Should we be worried about chemical endocrine disruptors being used in our cosmetics?

There has recently been a flurry of news articles stating that we should be wary of some beauty products which may contain chemicals such as phthalates. There are some chemicals that we come across everyday in the environment, plastics and other household items which have traces of harmful ingredients – but we want to reassure you that it is not likely that you will come across these in your beauty regime. Here’s why…

Ingredients such as DEHP (diethylhexyl phthalate), are banned from use in Cosmetics in the UK and the rest of the EU.

A recent study from Washington University School of Medicine found a link between a group of chemical ingredients and early menopause – which are sometimes known as endocrine disruptors. These chemicals can be found in some household products, but these are more likely to be strong cleaning products, than the type you lather onto your skin.

In the US, it is not illegal to use substances like DEHP in cosmetics, however these products would not be allowed to be sold in the EU due to the regulations currently in place. When talking to Cosmetics Design, Dr Chris Fowler – Director General of CTPA said, “DEHP is not expressly forbidden in the US and so it is possible some companies continue to use it, though companies making the same product for the US and EU could not do so because DEHP is expressly forbidden in the EU.”

Flower continues, “At no time do the authors of the study draw a link between their findings and ingredients in make-up and personal care products, as suggested in some of the alarming headlines.”

A senior author from the study, Amber Cooper, MD, an assistant professor of obstetrics and gynaecology, said, “This study doesn’t prove causation, but the associations raise a red flag and support the need for further research.” 15 of the 111 chemicals tested, showed the need for further investigation.

The findings do however, bring to light the concerns over cosmetic production and show that consumers should be made more aware of the implications of their purchase. We have put together some tips to help make sure you can reduce the contact you have with harmful chemicals and make smart choices about your cosmetic products.

1. Read the ingredients lists on every cosmetic product you buy. If you are unsure about a particular ingredient and want to find out more about the impact it will have on your skin and body, visit the EWG Cosmetics database which is the largest cosmetics and ingredients database. http://www.ewg.org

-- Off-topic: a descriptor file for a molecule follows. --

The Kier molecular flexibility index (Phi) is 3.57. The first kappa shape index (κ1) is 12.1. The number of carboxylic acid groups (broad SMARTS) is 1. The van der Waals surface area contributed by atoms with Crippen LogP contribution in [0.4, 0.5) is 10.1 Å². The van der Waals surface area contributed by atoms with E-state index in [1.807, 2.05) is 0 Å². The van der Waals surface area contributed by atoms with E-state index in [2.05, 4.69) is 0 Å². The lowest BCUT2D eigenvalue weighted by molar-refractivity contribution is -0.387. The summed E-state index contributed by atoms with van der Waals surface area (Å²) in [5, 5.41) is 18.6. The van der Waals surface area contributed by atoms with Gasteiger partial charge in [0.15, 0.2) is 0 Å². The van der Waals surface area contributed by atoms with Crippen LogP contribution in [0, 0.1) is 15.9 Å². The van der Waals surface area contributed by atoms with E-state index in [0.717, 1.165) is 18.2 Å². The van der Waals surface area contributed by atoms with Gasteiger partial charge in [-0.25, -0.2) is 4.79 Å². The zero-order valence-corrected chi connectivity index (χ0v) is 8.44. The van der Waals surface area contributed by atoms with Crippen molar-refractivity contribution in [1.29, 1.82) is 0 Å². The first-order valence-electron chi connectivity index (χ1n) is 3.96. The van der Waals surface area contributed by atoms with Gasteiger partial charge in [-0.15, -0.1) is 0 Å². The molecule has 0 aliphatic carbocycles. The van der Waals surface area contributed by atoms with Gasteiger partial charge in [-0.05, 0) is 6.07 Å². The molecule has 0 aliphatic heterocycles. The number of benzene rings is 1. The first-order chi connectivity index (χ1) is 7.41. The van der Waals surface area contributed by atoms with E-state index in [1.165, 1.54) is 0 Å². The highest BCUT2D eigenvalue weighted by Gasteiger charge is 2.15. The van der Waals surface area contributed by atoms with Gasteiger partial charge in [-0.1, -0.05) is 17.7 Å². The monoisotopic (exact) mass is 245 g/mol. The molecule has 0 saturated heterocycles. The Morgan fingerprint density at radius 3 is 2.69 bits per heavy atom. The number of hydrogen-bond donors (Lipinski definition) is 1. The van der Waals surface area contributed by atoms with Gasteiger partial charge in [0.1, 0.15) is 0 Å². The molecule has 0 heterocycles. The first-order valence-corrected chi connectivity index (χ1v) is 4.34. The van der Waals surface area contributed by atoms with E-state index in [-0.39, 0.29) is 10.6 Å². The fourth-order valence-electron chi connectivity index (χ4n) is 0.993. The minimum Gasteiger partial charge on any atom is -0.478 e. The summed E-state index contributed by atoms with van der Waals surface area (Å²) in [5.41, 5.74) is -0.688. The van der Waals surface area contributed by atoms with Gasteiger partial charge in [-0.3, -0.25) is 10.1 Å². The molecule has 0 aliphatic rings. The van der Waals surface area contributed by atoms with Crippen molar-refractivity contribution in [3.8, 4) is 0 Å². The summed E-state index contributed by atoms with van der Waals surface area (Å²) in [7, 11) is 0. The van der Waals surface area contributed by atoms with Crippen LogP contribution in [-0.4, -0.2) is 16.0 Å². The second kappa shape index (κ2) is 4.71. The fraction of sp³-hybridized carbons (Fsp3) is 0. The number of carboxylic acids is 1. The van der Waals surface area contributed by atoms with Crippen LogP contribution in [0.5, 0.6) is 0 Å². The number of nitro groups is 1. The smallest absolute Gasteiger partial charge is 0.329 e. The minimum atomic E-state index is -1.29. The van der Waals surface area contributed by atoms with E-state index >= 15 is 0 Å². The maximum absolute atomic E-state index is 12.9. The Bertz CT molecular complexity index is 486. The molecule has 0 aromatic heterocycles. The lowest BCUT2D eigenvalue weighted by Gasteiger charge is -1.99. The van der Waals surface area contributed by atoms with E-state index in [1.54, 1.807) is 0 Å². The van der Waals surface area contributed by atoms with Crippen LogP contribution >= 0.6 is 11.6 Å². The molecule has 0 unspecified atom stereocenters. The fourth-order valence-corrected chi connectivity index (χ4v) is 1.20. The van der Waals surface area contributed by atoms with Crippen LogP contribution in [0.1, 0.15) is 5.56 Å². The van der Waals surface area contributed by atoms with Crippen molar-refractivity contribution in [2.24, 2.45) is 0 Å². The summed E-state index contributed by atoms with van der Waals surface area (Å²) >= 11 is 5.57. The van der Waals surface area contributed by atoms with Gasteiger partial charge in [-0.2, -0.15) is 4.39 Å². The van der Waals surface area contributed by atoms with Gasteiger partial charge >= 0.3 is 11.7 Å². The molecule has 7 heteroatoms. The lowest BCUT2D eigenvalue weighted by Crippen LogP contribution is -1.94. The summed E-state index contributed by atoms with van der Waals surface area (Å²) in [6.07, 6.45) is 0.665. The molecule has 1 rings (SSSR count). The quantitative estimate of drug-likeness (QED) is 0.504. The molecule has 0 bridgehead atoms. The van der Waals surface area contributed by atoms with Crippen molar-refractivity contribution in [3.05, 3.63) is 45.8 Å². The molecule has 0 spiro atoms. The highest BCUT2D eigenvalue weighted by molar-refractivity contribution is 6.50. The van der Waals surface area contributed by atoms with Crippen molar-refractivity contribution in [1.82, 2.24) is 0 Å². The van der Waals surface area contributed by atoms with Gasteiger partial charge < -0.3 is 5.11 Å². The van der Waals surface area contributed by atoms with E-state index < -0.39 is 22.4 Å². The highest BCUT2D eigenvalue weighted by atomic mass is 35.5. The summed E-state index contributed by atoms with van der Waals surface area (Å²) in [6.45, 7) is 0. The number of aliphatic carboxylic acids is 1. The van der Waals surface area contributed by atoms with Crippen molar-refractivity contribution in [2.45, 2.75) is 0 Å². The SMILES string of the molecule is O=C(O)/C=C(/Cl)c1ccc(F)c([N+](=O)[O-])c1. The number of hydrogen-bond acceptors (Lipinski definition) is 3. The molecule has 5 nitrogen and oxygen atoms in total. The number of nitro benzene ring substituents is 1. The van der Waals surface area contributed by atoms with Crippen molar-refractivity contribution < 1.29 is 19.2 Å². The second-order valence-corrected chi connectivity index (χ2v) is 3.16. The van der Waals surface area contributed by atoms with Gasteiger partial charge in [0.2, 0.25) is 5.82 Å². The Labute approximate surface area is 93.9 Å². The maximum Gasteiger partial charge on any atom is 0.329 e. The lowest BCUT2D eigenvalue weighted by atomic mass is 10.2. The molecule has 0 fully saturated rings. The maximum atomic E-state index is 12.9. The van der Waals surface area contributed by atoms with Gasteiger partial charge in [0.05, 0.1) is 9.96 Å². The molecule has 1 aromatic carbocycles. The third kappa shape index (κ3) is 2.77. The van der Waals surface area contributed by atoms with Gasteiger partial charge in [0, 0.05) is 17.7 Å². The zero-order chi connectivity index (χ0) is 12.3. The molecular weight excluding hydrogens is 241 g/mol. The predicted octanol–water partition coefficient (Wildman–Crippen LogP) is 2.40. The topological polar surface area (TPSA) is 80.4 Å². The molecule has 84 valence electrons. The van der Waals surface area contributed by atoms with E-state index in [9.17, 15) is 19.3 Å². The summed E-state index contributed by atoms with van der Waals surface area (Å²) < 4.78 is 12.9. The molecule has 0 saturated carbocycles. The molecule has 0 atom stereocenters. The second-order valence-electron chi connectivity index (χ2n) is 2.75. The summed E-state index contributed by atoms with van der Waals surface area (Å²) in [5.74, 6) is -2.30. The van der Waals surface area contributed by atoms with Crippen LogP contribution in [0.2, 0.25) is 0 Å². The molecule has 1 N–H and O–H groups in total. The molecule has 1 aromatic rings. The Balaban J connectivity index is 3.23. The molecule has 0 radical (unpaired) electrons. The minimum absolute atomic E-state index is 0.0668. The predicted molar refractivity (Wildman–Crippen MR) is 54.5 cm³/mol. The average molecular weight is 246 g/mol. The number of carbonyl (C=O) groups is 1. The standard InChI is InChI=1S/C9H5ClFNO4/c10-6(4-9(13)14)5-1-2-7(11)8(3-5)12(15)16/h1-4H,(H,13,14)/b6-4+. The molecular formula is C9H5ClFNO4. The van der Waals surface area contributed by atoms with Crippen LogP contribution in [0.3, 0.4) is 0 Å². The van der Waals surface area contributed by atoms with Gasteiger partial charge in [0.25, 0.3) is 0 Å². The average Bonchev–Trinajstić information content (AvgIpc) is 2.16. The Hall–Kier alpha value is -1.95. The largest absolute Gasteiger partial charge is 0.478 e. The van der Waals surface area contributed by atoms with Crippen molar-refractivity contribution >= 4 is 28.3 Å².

2. Be careful where and who you buy your products from. Make sure that the company you buy from have recommendations and good reviews in the media, or from secondary retailers or consumers. Buy your cosmetics from reliable sources and if you are unsure about a product or company, look them up online. If you choose to buy products outside of the EU, check the ingredients list before you buy.

3. When you are using household products – make sure you wear gloves to minimise the direct contact with chemicals on the skin as these can be absorbed and cause possible health issues. Always follow the safety and storage advice on the container.

4. Recycle, but do not re-use. Some types of plastic container can contain chemicals which filter into your food and drink when left under heated conditions. Avoid re-heating food in plastic containers, and do not re-use drink’s bottles that have been exposed to heat.

5. Do not put plastic in your mouth. Some types of plastic until recently, were still used in the making of children’s toys, for example, and some of us may take to chewing on accessories like bits of stationery, where we can absorb the nasty chemicals.

6. Know your chemicals. By educating yourself on what’s good or bad for your body, you can avoid any nasty trips to the doctor. For example, not all phthalates are harmful and whilst some phthalates may be found in lipstick, they will not be the harmful type that may also be found in toilet cleaner. Not all man-made chemicals are bad for you, but there may still be some that you would rather avoid.

All ingredients in Stratum C Menopause Skin Care products are available on the website. Visit http://www.stratumc.com or feel free to contact Forme Laboratories for any more information regarding the products and ingredients. All Stratum C products are phthalate, paraben, DHA, BHA, BHT, formaldehyde and MI free and use only the gentlest of preservatives.

References

http://www.cosmeticsdesign-europe.com/Formulation-Science/Study-links-early-menopause-to-everyday-exposure-but-NOT-cosmetics/?utm_source=newsletter_daily&utm_medium=email&utm_campaign=30-Jan-2015&c=ZPxihWYgBc3povPQwG2Ou5nybz5Dm1Ja

http://www.theaustralian.com.au/news/world/chemicals-in-lipstick-and-cleaning-products-linked-to-early-menopause/story-fnb64oi6-1227200533941?utm_content=SocialFlow&utm_campaign=EditorialSF&utm_source=TheAustralian&utm_medium=Twitter&nk=94127f44bfe740d018fb6b8a79c8500d

http://www.ewg.org/skindeep/

 

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